Sunday Mail Reporters

Zimbabwe went into lockdown at midnight Monday and by the end of the day, the country had generally heeded President Emmerson Mnangagwa’s call to close business, as a measure to help curb the spread of the novel coronavirus.

The following are reports from The Sunday Mail team, stationed in different locations across the capital.

Mtandazo Dube, in Central Harare, reports that most private hospitals in Harare were adhering to the Government directive to have one designated visitor once a day.

To de-congest the health institutions – hospitals went further and allocated visiting times for different hospital departments. For instance, paedriatic units receive visitors between 11am and 12pm while the visiting times for maternity wards are from 9am to 10am, with the visits ending at 2pm.

Wards at several health institutions have been heavily de-congested to create room only for critical patients and emergency situations.

In most areas near Harare’s central business district like Braeside, Queensdale, Hillside, Belvedere, the Avenues and even the notorious Matapi Flats in Mbare, people heeded the call to “stay home”.

Mixed groups of municipal police officers and the Zimbabwe Republic Police patrolled these places. Supermarkets and liquor stores shut their doors promptly at 3pm in most of the aforementioned areas.

Fatima Bulla reports that in Glen Norah A, the day started with residents  heeding the call to stay indoors without much movement. Most supermarkets and bars were closed as people seemingly were monitoring the situation.

There was a significant queue for gas at a nearby service station as well as a nearby borehole as the erratic supply of water which was cut off on Friday begun to strain residents.

However, later in the afternoon, people had increased their movements as some supermarkets opened. Although liquor outlets were closed, alcohol was being sold through the backdoor. Some took the lockdown to enjoy themselves, with a number loudly playing music from their vehicles.

An attendant in one supermarket said police officers had passed by, monitoring the situation and insisted on the shop owners to observe hygienic standards and precautions to prevent the spread of corona virus.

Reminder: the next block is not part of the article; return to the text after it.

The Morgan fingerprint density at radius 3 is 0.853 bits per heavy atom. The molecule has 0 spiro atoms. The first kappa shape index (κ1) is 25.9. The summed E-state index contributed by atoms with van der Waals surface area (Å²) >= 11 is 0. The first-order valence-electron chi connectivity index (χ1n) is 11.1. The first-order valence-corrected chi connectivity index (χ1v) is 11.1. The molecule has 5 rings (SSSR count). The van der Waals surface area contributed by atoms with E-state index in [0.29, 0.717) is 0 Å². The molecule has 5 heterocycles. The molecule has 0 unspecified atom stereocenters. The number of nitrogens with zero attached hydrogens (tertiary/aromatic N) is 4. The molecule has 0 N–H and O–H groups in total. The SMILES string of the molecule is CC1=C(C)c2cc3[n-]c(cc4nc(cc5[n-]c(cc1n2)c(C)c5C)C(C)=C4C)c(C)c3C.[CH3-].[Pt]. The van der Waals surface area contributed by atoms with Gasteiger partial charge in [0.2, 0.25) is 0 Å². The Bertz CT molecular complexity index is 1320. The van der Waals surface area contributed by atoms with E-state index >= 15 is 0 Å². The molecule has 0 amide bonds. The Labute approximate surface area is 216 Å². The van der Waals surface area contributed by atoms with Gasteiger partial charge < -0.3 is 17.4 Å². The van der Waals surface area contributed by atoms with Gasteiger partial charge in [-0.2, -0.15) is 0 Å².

“They want someone to be at the door hand sanitising people who come in to buy. They also don’t want numerous people coming into the shop at once so that is what we are trying to observe,” the shop attendant said.

From Kuwadzana Extension, Harmony Agere reports that the situation was largely normal. People were roaming the streets freely and most shops were open, with vendors selling from their homes while kombi crews heeded the call to stop operations.

Emmanuel Kafe reports that Dawnview and Gevstein Park, sections of Tynwald, almost everybody was indoors – without any police presence. Some residents were complaining about the unavailability of Zupco buses as kombis heeded the call to lockdown.

Kuda Bwititi reports that in Eastlea, people heeded the call for a lockdown as most residents spent the day indoors and only a few vehicles were seen driving around.

The Eastlea Bon Marche supermarket was open but only a handful of shoppers could be seen getting in and out of the shop.

Langton Nyakwenda, reporting from Chitungwiza, says all the shops and bars were closed at Zengeza 2, save for TM/Pick n Pay supermarket.

In St Mary’s, it was business as usual as most people are self-employed and went about their business. There was a long queue at OK Huruyadzo which was also open.

In Mufakose, Brighton Zhawi reports that the day was as a typical high density one,  beginning with movements as early as 5 am with people going to fetch water from nearby boreholes or any other sources they are used to. Some ignored the social distance recommendation as groups went about their businesses.

Women and children were seen with water buckets and as the day wore on, some men were hanging out in small groups. Young men were playing pool at their usual hang-outs and by mid-morning a street soccer money game – three-a-side – was organised, attracting dozens of spectators.

In Norton, the usually bustling Katanga was quiet, so was Ngoni suburb. Most shops at Govan’s were closed. The police were closely monitoring the situation, urging those who were on the streets to stay indoors.

Deborah Matabvu, in Dzviresekwa, reports that people were milling around aimlessly in the streets, with some seated in small groups at bridges.

Women were at boreholes fetching water while grocery shops were also open. Vegetable vendors, however, heeded the call to stay at home.